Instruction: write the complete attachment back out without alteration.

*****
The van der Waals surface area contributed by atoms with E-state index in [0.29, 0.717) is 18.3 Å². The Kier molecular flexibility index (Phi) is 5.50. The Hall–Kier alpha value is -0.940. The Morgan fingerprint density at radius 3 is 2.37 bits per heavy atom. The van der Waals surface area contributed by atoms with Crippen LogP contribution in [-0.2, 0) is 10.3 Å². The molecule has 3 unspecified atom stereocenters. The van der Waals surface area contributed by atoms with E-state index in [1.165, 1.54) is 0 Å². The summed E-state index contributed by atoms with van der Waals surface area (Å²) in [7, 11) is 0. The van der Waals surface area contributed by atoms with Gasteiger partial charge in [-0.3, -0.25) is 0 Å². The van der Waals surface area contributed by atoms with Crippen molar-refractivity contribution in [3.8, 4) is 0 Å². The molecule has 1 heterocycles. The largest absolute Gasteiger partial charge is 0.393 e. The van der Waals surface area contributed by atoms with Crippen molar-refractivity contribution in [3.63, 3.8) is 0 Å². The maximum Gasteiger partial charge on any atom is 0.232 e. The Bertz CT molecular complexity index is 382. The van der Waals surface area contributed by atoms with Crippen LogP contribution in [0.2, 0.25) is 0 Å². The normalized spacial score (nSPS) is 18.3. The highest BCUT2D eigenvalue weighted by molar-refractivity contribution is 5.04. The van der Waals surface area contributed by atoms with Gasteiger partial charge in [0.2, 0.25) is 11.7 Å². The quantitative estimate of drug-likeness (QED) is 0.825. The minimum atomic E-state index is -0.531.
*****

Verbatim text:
The van der Waals surface area contributed by atoms with E-state index in [0.29, 0.717) is 18.3 Å². The Kier molecular flexibility index (Phi) is 5.50. The Hall–Kier alpha value is -0.940. The Morgan fingerprint density at radius 3 is 2.37 bits per heavy atom. The van der Waals surface area contributed by atoms with Crippen LogP contribution in [-0.2, 0) is 10.3 Å². The molecule has 3 unspecified atom stereocenters. The van der Waals surface area contributed by atoms with E-state index in [1.165, 1.54) is 0 Å². The summed E-state index contributed by atoms with van der Waals surface area (Å²) in [7, 11) is 0. The van der Waals surface area contributed by atoms with Gasteiger partial charge in [-0.3, -0.25) is 0 Å². The van der Waals surface area contributed by atoms with Crippen molar-refractivity contribution in [3.8, 4) is 0 Å². The molecule has 1 heterocycles. The largest absolute Gasteiger partial charge is 0.393 e. The van der Waals surface area contributed by atoms with Crippen molar-refractivity contribution in [3.63, 3.8) is 0 Å². The maximum Gasteiger partial charge on any atom is 0.232 e. The Bertz CT molecular complexity index is 382. The van der Waals surface area contributed by atoms with Crippen LogP contribution in [0.2, 0.25) is 0 Å². The normalized spacial score (nSPS) is 18.3. The highest BCUT2D eigenvalue weighted by molar-refractivity contribution is 5.04. The van der Waals surface area contributed by atoms with Gasteiger partial charge in [0.2, 0.25) is 11.7 Å². The quantitative estimate of drug-likeness (QED) is 0.825. The minimum atomic E-state index is -0.531.